The owner of a charter flight company in Virginia is accused of creating fake employees to secure $2.5 million in federal Payroll Protection Program loans intended for COVID relief – and using part of the money to buy a Cessna airplane and a Lexus.
A federal judge on Thursday ordered Didier Kindambu, 48, jailed before trial because the Congo national has two passports, a student pilot’s license and access to three small aircraft.
Kindambu is the owner of Papillon Air, which operates out of Leesburg Executive Airport. He faces a felony charge of bank fraud over the alleged scheme.
A conviction would mean up to 30 years in prison and a $1 million fine.
Didier Kindambu, CEO of Papillon Air in Leesburg, Va., is accused of defrauding the federal PPP loan program by inventing ‘fictitious’ employees, according to an IRS affidavit
A federal prosecutor argued Thursday that because Kindambu, 48, has a student pilot’s license, two passports, and access to three small planes, he poses a risk of fleeing the country before a trial. A judge agreed and ordered him jailed pre-trial.
An IRS investigator’s report unsealed after Kindambu’s arrest earlier this week revealed the scheme that netted his company $2.5 million in two separate loans via the Payroll Protection Program (PPP), which is intended to help businesses make payroll and and avoid laying off workers during the pandemic.
The loan applications allegedly detailed supposed payroll expenses, tax withholding, and unemployment insurance payments that Kindambu’s companies had made to support a claim that the companies were trying to keep a combined 45 full-time employees on the payroll.
‘There are several indications that these records are false, and that many if not all of the claimed employees are fictitious,’ the IRS investigator’s affidavit reads.
In a PPP loan application to Bank of America Kindambu made April 6 for Papillon Air, he allegedly claimed the company had made over $10,000,000 in payroll and payments to contractors.
Investigators could find roughly only $800,000 in payouts from all accounts associated with the company.
Kindambu’s Papillon Air operates out of Leesburg Executive Airport in Leesburg, Va. The Congo national got $2.5 million in PPP loans supposedly to keep the company aloft, but allegedly used part of the proceeds toward purchases such as a Cessna aircraft and a Lexus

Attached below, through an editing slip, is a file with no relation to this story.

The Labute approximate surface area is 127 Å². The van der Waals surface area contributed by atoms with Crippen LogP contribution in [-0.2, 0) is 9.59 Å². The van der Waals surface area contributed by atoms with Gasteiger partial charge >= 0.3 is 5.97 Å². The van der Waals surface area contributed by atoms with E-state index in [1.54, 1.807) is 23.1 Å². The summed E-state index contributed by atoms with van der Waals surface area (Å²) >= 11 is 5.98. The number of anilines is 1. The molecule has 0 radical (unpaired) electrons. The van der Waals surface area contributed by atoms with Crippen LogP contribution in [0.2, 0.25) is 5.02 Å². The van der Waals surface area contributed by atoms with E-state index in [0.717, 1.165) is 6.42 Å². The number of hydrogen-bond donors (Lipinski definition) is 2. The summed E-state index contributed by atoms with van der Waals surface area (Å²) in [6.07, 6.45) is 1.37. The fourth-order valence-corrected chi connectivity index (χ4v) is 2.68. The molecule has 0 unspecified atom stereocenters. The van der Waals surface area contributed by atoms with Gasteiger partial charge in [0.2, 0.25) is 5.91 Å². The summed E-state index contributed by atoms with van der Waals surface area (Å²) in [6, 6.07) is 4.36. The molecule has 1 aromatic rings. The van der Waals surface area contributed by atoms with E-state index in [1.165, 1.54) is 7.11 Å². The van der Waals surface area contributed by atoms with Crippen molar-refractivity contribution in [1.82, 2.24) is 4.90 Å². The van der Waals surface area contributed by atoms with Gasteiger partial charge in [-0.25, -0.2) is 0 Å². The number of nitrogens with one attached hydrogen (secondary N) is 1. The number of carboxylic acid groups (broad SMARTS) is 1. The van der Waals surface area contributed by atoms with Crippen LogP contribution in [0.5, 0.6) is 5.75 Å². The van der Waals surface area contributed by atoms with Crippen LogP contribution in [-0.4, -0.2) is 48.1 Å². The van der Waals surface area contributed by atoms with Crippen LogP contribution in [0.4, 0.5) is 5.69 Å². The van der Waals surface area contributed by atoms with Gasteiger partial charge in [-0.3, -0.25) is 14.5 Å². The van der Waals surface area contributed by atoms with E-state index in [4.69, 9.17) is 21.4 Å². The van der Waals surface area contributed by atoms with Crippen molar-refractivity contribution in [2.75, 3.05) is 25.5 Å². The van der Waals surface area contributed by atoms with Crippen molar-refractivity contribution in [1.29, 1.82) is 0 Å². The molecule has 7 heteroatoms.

In another April 6 loan application, this one for Papillon Holdings, Kindambu allegedly submitted a spreadsheet that detailed $7 million in payroll expenses from 2019. But the IRS could find only $2.5 million in payouts from accounts tied to that company.
Kindambu also allegedly used the same formula for figuring the tax withholding for each of the employees he was claiming, which the investigator saw as a red flag.
‘Legitimate payroll records typically reflect varying rates of withholding, as employees often fall into different tax brackets or elect different withholdings or exemptions,’ wrote the IRS investigator.
The IRS also alleges Kindambu used some of the PPP money to pay employees whose names didn’t match those on the applications and who were being paid ‘far less’ than the ‘suspected fraudulent’ names submitted with the loan application.
Kindambu’s attorney argued Thursday that his hypertension and diabetes put him at increased risk for contracting COVID while in jail, but a federal judge was unswayed
And the $2.5 million that Kindambu received via the PPP were allegedly used on expenses outside of what the loans were intended for: payroll and operating expenses.
Kindambu, the IRS said, used part of his loans toward purchases of a Lexus automobile and a Cessna 172S single-engine propeller plane.
In a hearing in the Eastern District of Virginia Thursday, a federal prosecutor argued Kindambu could flee the country before his trial because he has access to two single-engine planes and one dual-engine Beechcraft.
His defense attorney, Kevin T. Carroll, said Kindambu would need to make five stops, many in U.S.-friendly countries, in a small craft before reaching Central Africa, where he has ties.
Carroll also said Kindambu also has hypertension and diabetes, putting him at elevated risk if he were to contract COVID-19 while in jail. He argued for home detention and a $1.2 million bond.
Magistrate Judge Michael S. Nachmanoff was unswayed by the COVID concerns and sided with the prosecutor, ordering Kindambu jailed pending a trial.